…a few reasons why I’m sad about the decline of independent blogging, and why I think they’re still worth fighting for.
Ultimately, it comes down to two things: ownership and control.
Last week, Twitter announced they’re shutting down Vine. Twitter, itself, may be acquired and changed in some terrible way. It’s not hard to imagine a post-Verizon Yahoo selling off Tumblr. Medium keeps pivoting, trying to find a successful revenue model. There’s no guarantee any of these platforms will be around in their current state in a year, let alone ten years from now.
Here, I control my words. Nobody can shut this site down, run annoying ads on it, or sell it to a phone company. Nobody can tell me what I can or can’t say, and I have complete control over the way it’s displayed. Nobody except me can change the URL structure, breaking 14 years of links to content on the web.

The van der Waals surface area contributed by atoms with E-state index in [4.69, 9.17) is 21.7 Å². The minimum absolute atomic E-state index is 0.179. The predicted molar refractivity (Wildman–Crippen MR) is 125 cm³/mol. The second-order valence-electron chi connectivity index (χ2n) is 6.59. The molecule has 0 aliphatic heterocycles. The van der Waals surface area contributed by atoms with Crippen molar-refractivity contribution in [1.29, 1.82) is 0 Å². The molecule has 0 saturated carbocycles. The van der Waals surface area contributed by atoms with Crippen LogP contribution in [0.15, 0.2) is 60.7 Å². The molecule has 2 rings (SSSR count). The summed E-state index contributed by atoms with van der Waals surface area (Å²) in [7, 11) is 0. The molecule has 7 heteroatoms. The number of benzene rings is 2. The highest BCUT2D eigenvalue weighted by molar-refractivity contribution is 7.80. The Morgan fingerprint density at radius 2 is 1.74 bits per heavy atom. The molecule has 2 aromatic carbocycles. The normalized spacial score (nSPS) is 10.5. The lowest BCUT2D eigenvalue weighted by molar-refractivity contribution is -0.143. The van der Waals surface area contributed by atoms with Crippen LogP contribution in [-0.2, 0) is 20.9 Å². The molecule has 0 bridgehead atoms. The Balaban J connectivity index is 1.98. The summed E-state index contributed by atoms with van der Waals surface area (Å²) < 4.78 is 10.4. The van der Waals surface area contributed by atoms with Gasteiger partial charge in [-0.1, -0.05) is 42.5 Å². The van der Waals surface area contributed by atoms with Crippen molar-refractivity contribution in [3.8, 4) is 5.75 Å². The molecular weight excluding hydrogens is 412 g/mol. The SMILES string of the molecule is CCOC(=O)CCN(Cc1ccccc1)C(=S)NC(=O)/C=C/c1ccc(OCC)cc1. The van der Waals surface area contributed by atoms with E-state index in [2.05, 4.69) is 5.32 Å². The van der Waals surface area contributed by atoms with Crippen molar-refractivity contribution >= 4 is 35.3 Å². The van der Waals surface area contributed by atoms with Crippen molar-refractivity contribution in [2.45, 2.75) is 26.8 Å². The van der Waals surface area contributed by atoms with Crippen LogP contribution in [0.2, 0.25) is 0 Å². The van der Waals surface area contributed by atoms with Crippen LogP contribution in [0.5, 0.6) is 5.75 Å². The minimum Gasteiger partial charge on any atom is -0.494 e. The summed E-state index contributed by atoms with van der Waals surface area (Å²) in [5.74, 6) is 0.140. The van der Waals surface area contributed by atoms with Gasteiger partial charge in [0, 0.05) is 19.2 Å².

But the ecosystem for independent publications is fundamentally broken. Getting discovered, building a readership, and profiting from your work as an independent writer are all much, much harder than they used to be.
I’ve considered Medium, too. It feels like such a mess, and ultimately so unpredictable. An enormous investment of time into someone else’s platform that likely will leave my content stranded in the future. It’s the same sort of thing I worry about with Flickr, and what pains I might have to deal with in terms of migrating 13 years of content depending on what Verizon does to it.
I’m not writing for an audience at the moment. I’m still basically just writing in public. It feels good to be doing it on my terms.